Gov. Pete Ricketts recently
proclaimed the month of July as “Victims of Communism Remembrance Month” in
Nebraska. He held a ceremony with Nebraskans who lived through communist
oppression, including Southeast Community College instructor, Dr. Elina Newman.
Newman, originally from Baku,
Azerbaijan, moved to the United States in 1993 as a refugee with her parents.
Newman said she fled her country because of a territorial dispute that turned
into religious persecution. She and her family came to Nebraska in search of a
were forced out of our home, and the government stood on the side and watched
it happen,” she remembered. “My mom, dad, brother, and I lived in a one-room
hotel room, where we ate, bathed, did homework, slept, and went to the
bathroom. My education journey would have been decided for me. How I was
supposed to act as a woman, what I wore, how much schooling I had, how far I
went in education, what jobs I was eligible for, and who I married would be
determined by someone other than me.”
and her family went through multiple interviews, background checks and health
checks in order to finally be approved to leave Azerbaijan. After living in
Moscow, she and her brother, parents and grandparents came to Nebraska with
just $100. They lived in a small apartment in downtown Lincoln.
was a mansion compared to what I was used to,” she said. “My dad worked three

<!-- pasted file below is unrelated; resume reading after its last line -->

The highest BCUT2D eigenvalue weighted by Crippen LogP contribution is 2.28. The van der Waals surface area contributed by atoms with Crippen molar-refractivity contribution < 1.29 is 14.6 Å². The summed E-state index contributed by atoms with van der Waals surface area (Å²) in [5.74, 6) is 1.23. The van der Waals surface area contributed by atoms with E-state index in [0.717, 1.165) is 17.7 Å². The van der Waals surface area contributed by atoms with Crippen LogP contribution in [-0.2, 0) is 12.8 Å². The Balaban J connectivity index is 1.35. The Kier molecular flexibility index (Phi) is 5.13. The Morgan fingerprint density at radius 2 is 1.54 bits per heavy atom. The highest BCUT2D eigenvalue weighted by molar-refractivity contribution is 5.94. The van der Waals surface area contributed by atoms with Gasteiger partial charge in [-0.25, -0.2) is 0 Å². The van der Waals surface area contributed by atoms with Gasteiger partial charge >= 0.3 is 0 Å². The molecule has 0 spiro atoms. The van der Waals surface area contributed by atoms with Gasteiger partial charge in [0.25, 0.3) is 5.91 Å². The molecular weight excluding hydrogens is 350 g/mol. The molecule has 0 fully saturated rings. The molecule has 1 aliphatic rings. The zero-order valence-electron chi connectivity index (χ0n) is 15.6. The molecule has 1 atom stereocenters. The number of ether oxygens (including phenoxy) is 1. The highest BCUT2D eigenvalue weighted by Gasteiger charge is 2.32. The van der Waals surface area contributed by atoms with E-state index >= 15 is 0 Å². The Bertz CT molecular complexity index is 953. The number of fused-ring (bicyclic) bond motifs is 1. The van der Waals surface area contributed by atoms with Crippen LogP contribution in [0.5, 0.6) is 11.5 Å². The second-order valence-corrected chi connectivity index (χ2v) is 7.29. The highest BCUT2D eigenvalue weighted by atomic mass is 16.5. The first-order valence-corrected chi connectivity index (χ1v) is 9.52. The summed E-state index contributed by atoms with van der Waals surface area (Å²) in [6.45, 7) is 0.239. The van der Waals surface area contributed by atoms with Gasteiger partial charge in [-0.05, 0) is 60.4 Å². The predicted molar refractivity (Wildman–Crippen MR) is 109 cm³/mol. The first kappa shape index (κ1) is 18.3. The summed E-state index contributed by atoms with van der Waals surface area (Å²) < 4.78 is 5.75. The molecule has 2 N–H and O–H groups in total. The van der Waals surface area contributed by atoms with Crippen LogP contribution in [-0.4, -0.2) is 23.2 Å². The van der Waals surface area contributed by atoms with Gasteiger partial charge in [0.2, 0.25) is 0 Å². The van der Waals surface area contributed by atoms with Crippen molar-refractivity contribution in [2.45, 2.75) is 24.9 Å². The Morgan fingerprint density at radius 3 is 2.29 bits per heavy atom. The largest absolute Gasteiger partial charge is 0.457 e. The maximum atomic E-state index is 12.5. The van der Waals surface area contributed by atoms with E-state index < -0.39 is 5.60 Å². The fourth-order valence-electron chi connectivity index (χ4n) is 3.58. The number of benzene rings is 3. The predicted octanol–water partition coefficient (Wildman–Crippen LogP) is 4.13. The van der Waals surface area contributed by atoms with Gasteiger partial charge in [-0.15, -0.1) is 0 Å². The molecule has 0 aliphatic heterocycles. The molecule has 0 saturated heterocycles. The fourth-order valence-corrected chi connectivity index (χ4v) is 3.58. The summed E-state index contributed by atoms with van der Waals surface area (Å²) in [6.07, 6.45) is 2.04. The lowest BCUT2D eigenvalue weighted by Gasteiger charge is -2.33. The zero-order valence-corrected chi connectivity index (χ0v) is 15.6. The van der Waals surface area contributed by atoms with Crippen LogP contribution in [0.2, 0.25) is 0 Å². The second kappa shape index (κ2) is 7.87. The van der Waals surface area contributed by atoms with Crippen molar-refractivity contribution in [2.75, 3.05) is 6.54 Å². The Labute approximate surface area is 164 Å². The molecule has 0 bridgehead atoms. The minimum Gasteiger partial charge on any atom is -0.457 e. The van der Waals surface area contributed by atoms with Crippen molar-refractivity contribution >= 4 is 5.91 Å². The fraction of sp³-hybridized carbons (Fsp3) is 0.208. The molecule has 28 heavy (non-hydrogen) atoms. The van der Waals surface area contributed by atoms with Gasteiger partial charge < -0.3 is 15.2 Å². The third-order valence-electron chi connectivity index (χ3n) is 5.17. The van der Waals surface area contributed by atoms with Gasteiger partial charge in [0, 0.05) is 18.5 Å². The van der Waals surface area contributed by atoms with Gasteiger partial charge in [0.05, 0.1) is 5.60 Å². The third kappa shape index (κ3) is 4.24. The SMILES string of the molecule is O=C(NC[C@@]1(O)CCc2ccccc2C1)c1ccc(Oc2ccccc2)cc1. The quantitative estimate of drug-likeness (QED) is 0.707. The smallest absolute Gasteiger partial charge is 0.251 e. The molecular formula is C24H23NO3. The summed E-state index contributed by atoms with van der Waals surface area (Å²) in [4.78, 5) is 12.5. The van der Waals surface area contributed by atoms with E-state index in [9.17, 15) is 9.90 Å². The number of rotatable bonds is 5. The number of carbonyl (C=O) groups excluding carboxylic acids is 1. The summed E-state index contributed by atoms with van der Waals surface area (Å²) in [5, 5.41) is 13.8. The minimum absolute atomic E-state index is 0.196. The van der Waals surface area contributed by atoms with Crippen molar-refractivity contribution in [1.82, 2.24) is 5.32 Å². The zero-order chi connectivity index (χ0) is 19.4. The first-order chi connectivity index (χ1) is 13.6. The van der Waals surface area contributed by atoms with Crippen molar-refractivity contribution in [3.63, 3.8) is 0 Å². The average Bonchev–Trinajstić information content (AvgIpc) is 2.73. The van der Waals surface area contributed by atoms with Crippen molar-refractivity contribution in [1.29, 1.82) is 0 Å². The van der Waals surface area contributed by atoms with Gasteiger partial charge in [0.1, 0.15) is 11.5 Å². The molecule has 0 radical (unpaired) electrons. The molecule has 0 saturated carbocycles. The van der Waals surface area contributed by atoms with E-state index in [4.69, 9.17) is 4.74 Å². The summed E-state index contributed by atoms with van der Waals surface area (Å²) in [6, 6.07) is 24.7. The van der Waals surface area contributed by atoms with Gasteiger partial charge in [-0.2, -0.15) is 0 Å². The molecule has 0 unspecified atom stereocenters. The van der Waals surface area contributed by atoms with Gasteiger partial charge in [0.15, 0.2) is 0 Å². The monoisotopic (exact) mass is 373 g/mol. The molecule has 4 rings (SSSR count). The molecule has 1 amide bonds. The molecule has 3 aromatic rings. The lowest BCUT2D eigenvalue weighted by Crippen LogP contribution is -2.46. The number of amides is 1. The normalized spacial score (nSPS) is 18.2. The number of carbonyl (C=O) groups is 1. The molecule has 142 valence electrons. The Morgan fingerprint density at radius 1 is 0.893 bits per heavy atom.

jobs and my mom worked one job. Eleven months after we got here, my father died
in a car accident, and my mom was on her own caring for her in-laws and two
the family and Elina persevered. Her mother bought a house, the children entered
school and Elina eventually went to college and recently earned her doctorate.
The 37-year-old teaches psychology at SCC’s Lincoln Campus. She doesn’t take
for granted her life and what it took to get here.
learned to appreciate true freedom,” she said. “I have unique experiences that
allow me to empathize with a variety of students. I learned to advocate for
students who feel helpless. Nothing in my life was given to me. I am not a
victim; I am a survivor. I am a proud citizen of the U.S. and will continue to
do what I can to defend the rights, freedoms and opportunities for myself and
future generations that I otherwise would have never had. I am thankful my
family was accepted into this country.”
ran an unsuccessful bid for a seat on the Lincoln City Council earlier this
year. In addition to teaching, she also works as a pharmacy technician. She and
her husband Matthew live in Lincoln with their 13-year old daughter, Annalise.